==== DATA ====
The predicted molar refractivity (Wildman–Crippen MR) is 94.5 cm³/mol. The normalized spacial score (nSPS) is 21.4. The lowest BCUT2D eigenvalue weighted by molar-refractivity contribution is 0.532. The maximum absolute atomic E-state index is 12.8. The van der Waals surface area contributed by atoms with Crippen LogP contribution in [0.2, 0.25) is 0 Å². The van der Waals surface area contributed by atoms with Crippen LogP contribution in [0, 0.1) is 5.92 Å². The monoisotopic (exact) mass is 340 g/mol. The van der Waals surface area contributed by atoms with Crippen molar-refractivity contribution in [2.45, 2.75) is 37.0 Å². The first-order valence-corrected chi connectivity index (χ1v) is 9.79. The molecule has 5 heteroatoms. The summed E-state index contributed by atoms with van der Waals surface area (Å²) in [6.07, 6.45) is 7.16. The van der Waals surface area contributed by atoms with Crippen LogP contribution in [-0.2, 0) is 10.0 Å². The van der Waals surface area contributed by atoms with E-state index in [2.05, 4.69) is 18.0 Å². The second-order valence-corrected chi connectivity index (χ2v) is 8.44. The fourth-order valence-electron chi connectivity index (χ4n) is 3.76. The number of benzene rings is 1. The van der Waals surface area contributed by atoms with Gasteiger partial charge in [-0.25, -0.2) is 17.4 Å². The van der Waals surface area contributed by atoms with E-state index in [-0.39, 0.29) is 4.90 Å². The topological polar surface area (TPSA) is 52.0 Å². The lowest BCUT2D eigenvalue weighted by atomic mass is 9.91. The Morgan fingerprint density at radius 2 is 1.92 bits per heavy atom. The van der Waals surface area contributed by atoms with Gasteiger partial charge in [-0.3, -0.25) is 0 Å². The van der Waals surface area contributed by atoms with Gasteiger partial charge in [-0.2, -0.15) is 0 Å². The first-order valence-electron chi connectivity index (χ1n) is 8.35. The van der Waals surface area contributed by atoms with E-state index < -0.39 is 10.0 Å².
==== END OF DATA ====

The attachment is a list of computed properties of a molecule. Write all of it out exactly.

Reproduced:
The predicted molar refractivity (Wildman–Crippen MR) is 94.5 cm³/mol. The normalized spacial score (nSPS) is 21.4. The lowest BCUT2D eigenvalue weighted by molar-refractivity contribution is 0.532. The maximum absolute atomic E-state index is 12.8. The van der Waals surface area contributed by atoms with Crippen LogP contribution in [0.2, 0.25) is 0 Å². The van der Waals surface area contributed by atoms with Crippen LogP contribution in [0, 0.1) is 5.92 Å². The monoisotopic (exact) mass is 340 g/mol. The van der Waals surface area contributed by atoms with Crippen molar-refractivity contribution in [2.45, 2.75) is 37.0 Å². The first-order valence-corrected chi connectivity index (χ1v) is 9.79. The molecule has 5 heteroatoms. The summed E-state index contributed by atoms with van der Waals surface area (Å²) in [6.07, 6.45) is 7.16. The van der Waals surface area contributed by atoms with Crippen LogP contribution in [-0.2, 0) is 10.0 Å². The van der Waals surface area contributed by atoms with E-state index in [2.05, 4.69) is 18.0 Å². The second-order valence-corrected chi connectivity index (χ2v) is 8.44. The fourth-order valence-electron chi connectivity index (χ4n) is 3.76. The number of benzene rings is 1. The van der Waals surface area contributed by atoms with Gasteiger partial charge in [-0.25, -0.2) is 17.4 Å². The van der Waals surface area contributed by atoms with E-state index in [-0.39, 0.29) is 4.90 Å². The topological polar surface area (TPSA) is 52.0 Å². The lowest BCUT2D eigenvalue weighted by atomic mass is 9.91. The Morgan fingerprint density at radius 2 is 1.92 bits per heavy atom. The van der Waals surface area contributed by atoms with Gasteiger partial charge in [-0.3, -0.25) is 0 Å². The van der Waals surface area contributed by atoms with Gasteiger partial charge in [-0.2, -0.15) is 0 Å². The first-order valence-electron chi connectivity index (χ1n) is 8.35. The van der Waals surface area contributed by atoms with E-state index < -0.39 is 10.0 Å².